In addition to being great cooks, these women have my respect for being astute business people. Our industry is tougher than most travelers would imagine but they have thrived and strive to keep their businesses and lives as fresh as possible.

And that works for me on Wednesday and every other day of the week.

Monday, September 7, 2009

Rooftop Rabbit

Several of the memorable events during construction and the early years of operation here at the Cove have involved animals, both wild and domesticated.

But none was more bizarre than what I saw as I returned from a trip to Home Depot late one autumn afternoon. This was at the end of a long day of destruction -- removing plaster, pulling out lath and dead wiring. While the dust settled, I made a run for supplies to be used in the ensuing reconstruction.

I pulled into the driveway at about 4:45, just as the sun was sinking below the tree-line. As I stopped to look at the rosy sky off to the west, a far more interesting sight caught my eye. Huddled in the middle of the roof over the front porch was a rabbit.

I was so stunned by the vision, which would not go away no matter how often or how hard I blinked, that it took me a minute or two to realize that the bunny perched on my porch roof must be Theo.

Theo was a pet rabbit kept by Lawrence, one of the tenants we inherited from the previous owner of the property. What we didn't know at the time was that Lawrence considered Theo to be a free-range bunny, often letting him roam the second floor while he was at work.

The weather that November was unusually warm, prompting the upstairs tenants to open the windows at either end of the hallway, neither of which had a screen. In the spirit of adventure, Theo had apparently hopped out to catch the cool breeze coming off the water.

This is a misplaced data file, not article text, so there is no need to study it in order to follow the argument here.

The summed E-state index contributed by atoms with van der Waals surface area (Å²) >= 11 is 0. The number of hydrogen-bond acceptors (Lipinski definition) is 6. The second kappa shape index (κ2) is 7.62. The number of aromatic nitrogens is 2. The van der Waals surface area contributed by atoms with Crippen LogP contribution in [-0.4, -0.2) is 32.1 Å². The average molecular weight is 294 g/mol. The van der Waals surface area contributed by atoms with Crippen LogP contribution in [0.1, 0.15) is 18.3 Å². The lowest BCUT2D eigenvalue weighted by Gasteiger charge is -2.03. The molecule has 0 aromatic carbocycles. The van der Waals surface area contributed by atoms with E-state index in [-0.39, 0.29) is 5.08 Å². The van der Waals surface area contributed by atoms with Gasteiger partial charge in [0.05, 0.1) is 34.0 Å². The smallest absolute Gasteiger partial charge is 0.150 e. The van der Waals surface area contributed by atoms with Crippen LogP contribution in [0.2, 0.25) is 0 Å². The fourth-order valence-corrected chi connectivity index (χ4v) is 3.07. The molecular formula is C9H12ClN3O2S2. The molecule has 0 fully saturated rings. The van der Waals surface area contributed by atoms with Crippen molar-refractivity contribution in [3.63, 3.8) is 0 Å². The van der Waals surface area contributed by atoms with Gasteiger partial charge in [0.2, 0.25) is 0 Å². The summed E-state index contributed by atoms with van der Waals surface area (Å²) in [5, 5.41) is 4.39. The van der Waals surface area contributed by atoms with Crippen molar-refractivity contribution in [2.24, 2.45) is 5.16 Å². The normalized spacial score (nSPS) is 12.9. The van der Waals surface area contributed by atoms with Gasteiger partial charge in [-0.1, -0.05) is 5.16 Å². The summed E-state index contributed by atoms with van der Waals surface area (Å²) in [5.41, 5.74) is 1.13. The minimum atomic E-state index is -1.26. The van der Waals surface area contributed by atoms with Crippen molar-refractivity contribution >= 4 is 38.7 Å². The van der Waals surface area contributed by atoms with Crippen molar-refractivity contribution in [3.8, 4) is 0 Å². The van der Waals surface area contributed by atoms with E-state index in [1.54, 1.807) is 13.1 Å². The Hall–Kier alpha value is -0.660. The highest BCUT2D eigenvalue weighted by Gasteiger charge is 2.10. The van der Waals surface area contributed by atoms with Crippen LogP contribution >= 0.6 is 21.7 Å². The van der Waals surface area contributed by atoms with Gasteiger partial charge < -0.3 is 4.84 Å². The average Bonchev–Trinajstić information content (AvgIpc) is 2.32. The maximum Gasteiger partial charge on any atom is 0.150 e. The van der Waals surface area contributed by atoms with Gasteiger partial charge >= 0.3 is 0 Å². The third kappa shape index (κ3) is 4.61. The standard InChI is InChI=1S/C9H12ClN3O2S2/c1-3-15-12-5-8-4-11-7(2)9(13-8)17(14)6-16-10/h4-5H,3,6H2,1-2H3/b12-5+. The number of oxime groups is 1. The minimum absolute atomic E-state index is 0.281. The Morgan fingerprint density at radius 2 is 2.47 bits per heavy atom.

Or maybe one of Lawrence's floor mates, who wasn't crazy about sharing the public spaces with a furry friend, put him out there. We never found out for sure. But we did institute a new policy limiting Theo to Lawrence's room while his owner was off the property.

Wednesday, September 2, 2009


Sometimes you just have to get out of the house! There are days when I am actually finished with my indoor chores and then there are days when I just have to flee from the glamor of making another bathroom sparkle. So where do I go when I don't have time to really go anywhere?

The swings. Our first yard swing sits out of the way in a well shaded spot in the corner of the front lawn. I love how the birch trees have overgrown to make a little bower for the swing. Tip your head back to get a lovely view of the sky between the birch bower and the old maple.

It is the best spot to ponder the twisted curves on the old maple tree.

It's a good spot to look out across the Veld - our eastern side yard. It makes me feel like I'm in the country (if I ignore the occasional car driving by.)

It's also a great spot to look at the house but if I look too long I start to think about all the things I am avoiding. You can see the side yard if you twist a bit.

Which leads us to my new most favorite swing, over there, by the pond.

The pond is a work in progress. The slate has been salvaged from several locations around the state. The waterfall is made of rocks unearthed while digging the porch foundations. At some point the slide will be covered with slate and rock.

The otter came with us from Houston. The plants often threaten to take over the pond but provide plenty of food for the dozens of darting goldfish.

And now this cozy spot has a swing. A deeply relaxing, close enough to watch the fish, cozy enough for two but great to stretch out on to read a book swing. A perfect place to forget about your obligations (or abandoned chores.)